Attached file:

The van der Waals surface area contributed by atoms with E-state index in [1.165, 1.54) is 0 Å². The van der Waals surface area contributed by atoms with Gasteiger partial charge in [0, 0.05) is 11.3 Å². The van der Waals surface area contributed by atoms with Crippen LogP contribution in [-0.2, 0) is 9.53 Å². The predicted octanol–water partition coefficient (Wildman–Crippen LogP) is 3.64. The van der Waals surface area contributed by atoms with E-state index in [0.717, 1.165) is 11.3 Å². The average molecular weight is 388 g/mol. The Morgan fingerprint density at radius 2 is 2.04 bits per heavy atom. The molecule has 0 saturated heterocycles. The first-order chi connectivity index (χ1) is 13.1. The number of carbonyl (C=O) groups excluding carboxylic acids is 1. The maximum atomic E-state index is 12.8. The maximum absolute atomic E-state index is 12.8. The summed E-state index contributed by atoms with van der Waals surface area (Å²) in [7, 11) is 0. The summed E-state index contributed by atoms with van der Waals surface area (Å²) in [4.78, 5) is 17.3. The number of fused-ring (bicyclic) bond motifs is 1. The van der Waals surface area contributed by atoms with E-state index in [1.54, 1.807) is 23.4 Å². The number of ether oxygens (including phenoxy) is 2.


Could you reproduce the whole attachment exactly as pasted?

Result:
The van der Waals surface area contributed by atoms with E-state index in [1.165, 1.54) is 0 Å². The van der Waals surface area contributed by atoms with Gasteiger partial charge in [0, 0.05) is 11.3 Å². The van der Waals surface area contributed by atoms with Crippen LogP contribution in [-0.2, 0) is 9.53 Å². The predicted octanol–water partition coefficient (Wildman–Crippen LogP) is 3.64. The van der Waals surface area contributed by atoms with E-state index in [0.717, 1.165) is 11.3 Å². The average molecular weight is 388 g/mol. The Morgan fingerprint density at radius 2 is 2.04 bits per heavy atom. The molecule has 0 saturated heterocycles. The first-order chi connectivity index (χ1) is 13.1. The number of carbonyl (C=O) groups excluding carboxylic acids is 1. The maximum atomic E-state index is 12.8. The maximum absolute atomic E-state index is 12.8. The summed E-state index contributed by atoms with van der Waals surface area (Å²) in [7, 11) is 0. The summed E-state index contributed by atoms with van der Waals surface area (Å²) in [4.78, 5) is 17.3. The number of fused-ring (bicyclic) bond motifs is 1. The van der Waals surface area contributed by atoms with E-state index in [1.54, 1.807) is 23.4 Å². The number of ether oxygens (including phenoxy) is 2.